What is EMI?

Expose my ignorance. After my PhD, no one corrects or challenges my writing, coding, ML theory, the value of life, etc. I realised I need to take some notes on what I learnt every week.

EMI-10: Python. Generator

As written in EMI#1, I am still learning the use of generator and iterator. When I open .txt or .csv file, I normally use pandas for no reasons; however, if the file is too large to open, need to follow a different approach. Assume we have a text file (list_of_int.txt) below:

Example 10.1: Create a simple function

Example 10.2: Use generator comprehension

I asked the question to my coding sensei, Jacob Unna, and he taught me a few more things. When we call open, the operating system creates a filehandle to that file and doesn't close it until you explicitly tell it to. (So it's best to use with open() as f: to make sure it gets closed, otherwise, the app will just use more memory). As f is a generator already:

Example 10.3: Use with open() as f:

I knew the above solution (because it’s available anywhere if we google “how to open a text file in python”) but I have never thought much carefully before.

I wanted to use StopIteration in my code because I learnt. Fundamentally the below codes (Ex10.4 and Ex10.5) are the same:

Example 10.4:

Example 10.5:

EMI-11: Python. Defaultdict

defaultdict enables us to handle missing keys. A very nice article by Real Python summarised the use of defaultdict . I have used it in a simple implementation, such as below:

Then, one of my colleagues used in a different way with lambda . The below code finds the maximum value in the list, all_list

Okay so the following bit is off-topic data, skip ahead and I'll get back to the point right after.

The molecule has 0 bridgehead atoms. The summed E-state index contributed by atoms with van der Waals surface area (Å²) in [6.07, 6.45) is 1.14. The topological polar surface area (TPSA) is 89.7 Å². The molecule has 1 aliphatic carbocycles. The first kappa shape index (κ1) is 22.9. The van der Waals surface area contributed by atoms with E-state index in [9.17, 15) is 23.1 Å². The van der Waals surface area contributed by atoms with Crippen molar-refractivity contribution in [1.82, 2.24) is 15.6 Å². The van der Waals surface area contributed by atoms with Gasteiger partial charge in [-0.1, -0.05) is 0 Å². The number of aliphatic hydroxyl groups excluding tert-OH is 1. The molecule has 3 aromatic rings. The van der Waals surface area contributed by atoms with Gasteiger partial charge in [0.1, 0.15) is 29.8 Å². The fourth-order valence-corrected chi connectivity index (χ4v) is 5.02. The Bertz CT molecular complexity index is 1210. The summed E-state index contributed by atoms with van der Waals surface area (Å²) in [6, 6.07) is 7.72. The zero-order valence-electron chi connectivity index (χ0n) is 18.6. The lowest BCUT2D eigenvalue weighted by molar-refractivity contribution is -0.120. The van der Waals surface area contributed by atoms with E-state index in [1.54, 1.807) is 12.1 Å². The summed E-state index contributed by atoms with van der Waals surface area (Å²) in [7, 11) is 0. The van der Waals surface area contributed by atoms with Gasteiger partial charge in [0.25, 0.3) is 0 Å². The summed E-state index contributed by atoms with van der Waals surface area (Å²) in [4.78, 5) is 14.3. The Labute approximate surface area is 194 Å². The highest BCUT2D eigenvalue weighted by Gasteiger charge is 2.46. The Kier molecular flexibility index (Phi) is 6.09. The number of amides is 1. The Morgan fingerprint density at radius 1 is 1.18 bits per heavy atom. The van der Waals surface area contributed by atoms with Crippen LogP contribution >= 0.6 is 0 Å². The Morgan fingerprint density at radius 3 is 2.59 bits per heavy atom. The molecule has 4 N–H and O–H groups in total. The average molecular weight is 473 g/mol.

EMI-12: Python. Create a simple graph

I sometimes show and tell how to code quickly during my remote work. I wanted to plot a simple math function like y = 6x log_2(x) + 6x. The series of mistakes I did are below:

I then googled it and found a simpler solution.

Since np.linspace returns np.array object, so three codes give similar results if the number of elements in the array is larger (NOTE: np.linspace gives slightly different):

For plotting the graph, simply use matplotlib.pyplot

EMI-13: Python. int(x, base=10)

I guess anyone has used the simple int() build-in functions; but we are able to specify the base of input. When I was studying algorithms, the input value was the binary string format.

EMI-14: Python. zip()

I have used zip() countless time in order to obtain each element of two lists, such as:

However, I have never thought what the function actually does. In Python 3.8 documentation, zip() makes an iterator that aggregates elements from each of the iterables. I have explored different uses of zip() function at this time.


Example 14.1: zip(dict)

Example 14.2: compare to iter(dict)

Example 14.3: tuple(zip()), list(zip()), dict(zip())

Data scientist and machine learning engineer. PhD in Signal Processing for Neuroscience. https://www.linkedin.com/in/takashi-nakamura-004875a6/